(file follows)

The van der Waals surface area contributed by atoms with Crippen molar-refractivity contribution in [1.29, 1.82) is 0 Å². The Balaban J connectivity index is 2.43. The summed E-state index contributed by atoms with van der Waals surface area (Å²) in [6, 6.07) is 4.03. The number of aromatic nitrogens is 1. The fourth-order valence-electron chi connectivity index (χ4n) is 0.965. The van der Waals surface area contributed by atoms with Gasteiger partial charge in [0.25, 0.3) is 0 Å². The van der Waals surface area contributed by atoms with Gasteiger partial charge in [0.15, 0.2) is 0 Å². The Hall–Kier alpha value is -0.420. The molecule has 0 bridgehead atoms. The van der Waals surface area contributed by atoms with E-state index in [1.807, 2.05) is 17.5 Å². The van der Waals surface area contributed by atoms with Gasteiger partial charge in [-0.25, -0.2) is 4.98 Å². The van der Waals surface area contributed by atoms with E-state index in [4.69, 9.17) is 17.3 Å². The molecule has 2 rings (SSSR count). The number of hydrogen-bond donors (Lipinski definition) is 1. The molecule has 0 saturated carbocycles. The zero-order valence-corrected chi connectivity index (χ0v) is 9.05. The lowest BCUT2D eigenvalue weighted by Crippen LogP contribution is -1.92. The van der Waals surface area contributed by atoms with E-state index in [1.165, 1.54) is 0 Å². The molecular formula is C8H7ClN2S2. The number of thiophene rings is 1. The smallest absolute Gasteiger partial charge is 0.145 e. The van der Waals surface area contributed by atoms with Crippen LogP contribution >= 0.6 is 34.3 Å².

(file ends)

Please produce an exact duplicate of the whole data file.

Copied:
The van der Waals surface area contributed by atoms with Crippen molar-refractivity contribution in [1.29, 1.82) is 0 Å². The Balaban J connectivity index is 2.43. The summed E-state index contributed by atoms with van der Waals surface area (Å²) in [6, 6.07) is 4.03. The number of aromatic nitrogens is 1. The fourth-order valence-electron chi connectivity index (χ4n) is 0.965. The van der Waals surface area contributed by atoms with Gasteiger partial charge in [0.25, 0.3) is 0 Å². The van der Waals surface area contributed by atoms with Gasteiger partial charge in [0.15, 0.2) is 0 Å². The Hall–Kier alpha value is -0.420. The molecule has 0 bridgehead atoms. The van der Waals surface area contributed by atoms with E-state index in [1.807, 2.05) is 17.5 Å². The van der Waals surface area contributed by atoms with Gasteiger partial charge in [-0.25, -0.2) is 4.98 Å². The van der Waals surface area contributed by atoms with E-state index in [4.69, 9.17) is 17.3 Å². The molecule has 2 rings (SSSR count). The number of hydrogen-bond donors (Lipinski definition) is 1. The molecule has 0 saturated carbocycles. The zero-order valence-corrected chi connectivity index (χ0v) is 9.05. The lowest BCUT2D eigenvalue weighted by Crippen LogP contribution is -1.92. The van der Waals surface area contributed by atoms with E-state index in [1.165, 1.54) is 0 Å². The molecular formula is C8H7ClN2S2. The number of thiophene rings is 1. The smallest absolute Gasteiger partial charge is 0.145 e. The van der Waals surface area contributed by atoms with Crippen LogP contribution >= 0.6 is 34.3 Å².